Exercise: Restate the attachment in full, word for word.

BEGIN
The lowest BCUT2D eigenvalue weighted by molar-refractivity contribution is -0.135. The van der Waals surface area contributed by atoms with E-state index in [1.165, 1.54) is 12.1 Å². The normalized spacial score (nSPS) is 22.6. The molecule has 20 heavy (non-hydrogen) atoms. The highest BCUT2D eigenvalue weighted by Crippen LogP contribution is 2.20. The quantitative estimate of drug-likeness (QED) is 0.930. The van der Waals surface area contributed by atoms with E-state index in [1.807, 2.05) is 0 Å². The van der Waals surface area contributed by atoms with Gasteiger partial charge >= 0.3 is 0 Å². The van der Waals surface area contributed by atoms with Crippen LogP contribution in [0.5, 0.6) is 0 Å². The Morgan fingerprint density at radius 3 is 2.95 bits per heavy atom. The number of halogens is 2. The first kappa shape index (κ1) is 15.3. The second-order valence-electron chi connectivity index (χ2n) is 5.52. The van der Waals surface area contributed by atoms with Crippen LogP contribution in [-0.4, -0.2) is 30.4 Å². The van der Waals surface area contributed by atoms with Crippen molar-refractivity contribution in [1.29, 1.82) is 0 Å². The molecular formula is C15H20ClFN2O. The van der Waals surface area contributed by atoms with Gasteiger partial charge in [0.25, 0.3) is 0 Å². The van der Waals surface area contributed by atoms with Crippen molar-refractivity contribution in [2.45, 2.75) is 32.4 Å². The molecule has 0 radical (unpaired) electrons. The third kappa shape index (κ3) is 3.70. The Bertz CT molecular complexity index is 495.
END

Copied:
The lowest BCUT2D eigenvalue weighted by molar-refractivity contribution is -0.135. The van der Waals surface area contributed by atoms with E-state index in [1.165, 1.54) is 12.1 Å². The normalized spacial score (nSPS) is 22.6. The molecule has 20 heavy (non-hydrogen) atoms. The highest BCUT2D eigenvalue weighted by Crippen LogP contribution is 2.20. The quantitative estimate of drug-likeness (QED) is 0.930. The van der Waals surface area contributed by atoms with E-state index in [1.807, 2.05) is 0 Å². The van der Waals surface area contributed by atoms with Gasteiger partial charge >= 0.3 is 0 Å². The van der Waals surface area contributed by atoms with Crippen LogP contribution in [0.5, 0.6) is 0 Å². The Morgan fingerprint density at radius 3 is 2.95 bits per heavy atom. The number of halogens is 2. The first kappa shape index (κ1) is 15.3. The second-order valence-electron chi connectivity index (χ2n) is 5.52. The van der Waals surface area contributed by atoms with Crippen LogP contribution in [-0.4, -0.2) is 30.4 Å². The van der Waals surface area contributed by atoms with Crippen molar-refractivity contribution in [1.29, 1.82) is 0 Å². The molecular formula is C15H20ClFN2O. The van der Waals surface area contributed by atoms with Gasteiger partial charge in [0.25, 0.3) is 0 Å². The van der Waals surface area contributed by atoms with Crippen molar-refractivity contribution in [2.45, 2.75) is 32.4 Å². The molecule has 0 radical (unpaired) electrons. The third kappa shape index (κ3) is 3.70. The Bertz CT molecular complexity index is 495.